How to Capture a Duke(6)

By: Bianca Blythe



She pulled a pamphlet titled Matchmaking for Wallflowers from below the stack of romances. Her sister had given it to her last year, and Fiona skimmed the bright pages that showed cheerful women wearing pince-nez grasping the arms of tall Corinthians. It was unlikely there would be anything of use, but she flung the pamphlet into her satchel.

She heaved on her woolen cloak. She yanked her sturdiest boots over her calves and tied the laces with an expertise most women of her class took pride in lacking. Her lady’s maid had long resigned herself to taking more time assisting Fiona with her special projects than with the clothes she’d been trained for.

Fiona exited her bedroom and descended the staircase.

Fiona bade a hasty farewell to Grandmother, told her she might spend the night at her sister’s estate, and then departed the manor house before Grandmother could bombard her with questions. Perhaps Rosamund might offer her some advice.

She marched toward the stables. The wind slammed against her, and the thick auburn curls that made even the most somber outfits seem ridiculous and were impossible to tame spilled from her hood. She nodded at the groom. “Please prepare Ned.”

“But the weather—”

“I’ll be fine.”

The groom stiffened. “Very well, m’lady. Shall I accompany you?”

She shook her head. She traveled with a knife, and she had little inclination to force the groom to ride in this weather to preserve her reputation, when riding with a man might also damage it. “I’ll ride astride.”

The groom nodded, accustomed to her eccentricities. She sighed. She couldn’t even present herself as a fine lady to her servants; no wonder she’d failed so miserably as a debutante.

The wind gathered in more force, thrusting its way through the trees, tearing any remaining leaves down. Dull orange carpeted the ground, and the leaves scraped her boots with each new gust.

Fiona shifted her legs, but before she could reconsider, Ned stood before her. The mare’s brown coat gleamed, and she stroked the horse’s face. The groom assisted her onto the saddle.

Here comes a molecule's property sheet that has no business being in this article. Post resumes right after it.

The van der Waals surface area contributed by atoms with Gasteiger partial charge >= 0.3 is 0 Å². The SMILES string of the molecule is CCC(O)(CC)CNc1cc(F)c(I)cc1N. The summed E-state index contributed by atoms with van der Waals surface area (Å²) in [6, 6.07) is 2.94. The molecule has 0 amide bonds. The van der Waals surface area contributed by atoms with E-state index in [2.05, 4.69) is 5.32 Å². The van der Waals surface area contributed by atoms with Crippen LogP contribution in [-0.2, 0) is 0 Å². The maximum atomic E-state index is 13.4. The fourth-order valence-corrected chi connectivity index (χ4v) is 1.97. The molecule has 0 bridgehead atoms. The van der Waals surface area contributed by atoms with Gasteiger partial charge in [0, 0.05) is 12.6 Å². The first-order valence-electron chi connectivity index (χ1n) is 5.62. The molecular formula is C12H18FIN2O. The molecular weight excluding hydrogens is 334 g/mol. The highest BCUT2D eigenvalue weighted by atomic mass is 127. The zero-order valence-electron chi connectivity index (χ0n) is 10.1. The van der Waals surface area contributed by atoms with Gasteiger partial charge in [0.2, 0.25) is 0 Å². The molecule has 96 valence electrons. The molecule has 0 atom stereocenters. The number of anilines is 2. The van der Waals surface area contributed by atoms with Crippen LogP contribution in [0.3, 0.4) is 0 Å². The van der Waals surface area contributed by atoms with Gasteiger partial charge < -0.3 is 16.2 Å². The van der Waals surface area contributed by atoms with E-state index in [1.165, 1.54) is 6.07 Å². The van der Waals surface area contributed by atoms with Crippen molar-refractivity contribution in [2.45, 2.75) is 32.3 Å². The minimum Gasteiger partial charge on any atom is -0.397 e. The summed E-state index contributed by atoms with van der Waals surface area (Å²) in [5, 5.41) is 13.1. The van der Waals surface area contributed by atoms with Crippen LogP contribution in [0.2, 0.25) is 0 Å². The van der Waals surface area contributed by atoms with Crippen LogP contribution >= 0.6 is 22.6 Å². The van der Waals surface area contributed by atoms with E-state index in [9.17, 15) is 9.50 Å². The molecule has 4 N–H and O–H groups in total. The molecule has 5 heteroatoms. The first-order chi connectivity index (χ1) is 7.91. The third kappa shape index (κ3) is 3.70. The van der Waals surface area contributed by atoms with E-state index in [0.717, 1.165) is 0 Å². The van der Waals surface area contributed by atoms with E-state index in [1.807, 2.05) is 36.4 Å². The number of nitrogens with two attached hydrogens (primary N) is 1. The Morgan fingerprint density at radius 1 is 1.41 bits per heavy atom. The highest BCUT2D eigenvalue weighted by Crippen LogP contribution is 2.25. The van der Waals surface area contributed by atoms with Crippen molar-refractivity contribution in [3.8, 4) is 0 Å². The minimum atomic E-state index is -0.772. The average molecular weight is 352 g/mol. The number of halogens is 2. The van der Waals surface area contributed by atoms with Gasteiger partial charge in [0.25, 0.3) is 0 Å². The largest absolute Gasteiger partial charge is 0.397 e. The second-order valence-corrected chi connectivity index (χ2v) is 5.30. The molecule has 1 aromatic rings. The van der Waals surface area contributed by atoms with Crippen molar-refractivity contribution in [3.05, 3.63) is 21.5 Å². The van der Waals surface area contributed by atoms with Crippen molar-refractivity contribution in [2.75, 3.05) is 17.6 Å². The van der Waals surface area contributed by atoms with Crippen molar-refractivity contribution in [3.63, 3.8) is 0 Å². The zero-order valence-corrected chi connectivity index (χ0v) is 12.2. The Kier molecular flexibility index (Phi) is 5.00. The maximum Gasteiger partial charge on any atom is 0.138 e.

Fiona gave a curt nod and urged Ned forward.

Harsh wind brushed against her, and her curls toppled from her hat anew. She pressed her hand against the furry contraption, but the wind continued to bluster, tearing off her hat. Red locks swirled before her eyes, and she raked her hand through her hair, conscious of the groom’s eyes still fixed on her. One benefit of having a large estate was that there were few men to scandalize with her reluctance to ride sidesaddle. Even Marie Antoinette had at one time favored riding astride, and she did not have an archaeological site to tend to.

She moved Ned into a trot toward the site. Shots fired sporadically in the distance, accompanying the sound of Ned’s steady trot. The peasants wanted Christmas dinner, and it seemed everyone had seen the threatening clouds that hovered over the horizon.

The narrow lane sliced through the forest, and Fiona tightened her grip on the reins, careful not to disturb Ned. The days were too short at this time of year, and though it was not yet dark—she wouldn’t have been riding had it been—the light was dimmer and duller than she would have favored.

If Fiona were prone to swearing, she would be cursing like a sailor.

For the first time Fiona wished she were not in Yorkshire. Heavens, she would adore to be in London right now. Were she in the capital, swarming as it was with men, she might just possibly find someone desperate enough to pose as a fiancé. Perhaps she might find success by standing outside gaming halls. Or simply by throwing Grandfather’s remaining money up in the air.

Few men resided in this section of Yorkshire, and she wagered she wouldn’t even be able to find a stable hand willing to play the strong, silent type. Perhaps if she invented some sort of condition that explained why he couldn’t speak . . . Goodness, it was hopeless.

If word circulated she’d attempted to convince a servant to pretend to be her fiancé, she would be barred from ever reentering society.

The trees cast shadows over the dirt path, and she glanced upward. In the springtime the branches of the trees touched and created a net of pale green leaves and pastel blossoms. Now gaps existed between the stout branches and revealed the gray sky, and the even darker clouds that sailed over it.

This is an ideal day for an accident.

Fiona shivered and forced the image of a coach careening into a boulder from her mind. But it was hard to be successful in doing that, when all she could envision were wheels collapsing and a steel frame bending and twisting, clutching the less flexible figures of its inhabitants.

She inhaled and urged the horse forward. She avoided coaches when she could. No closed, dark rides for her.

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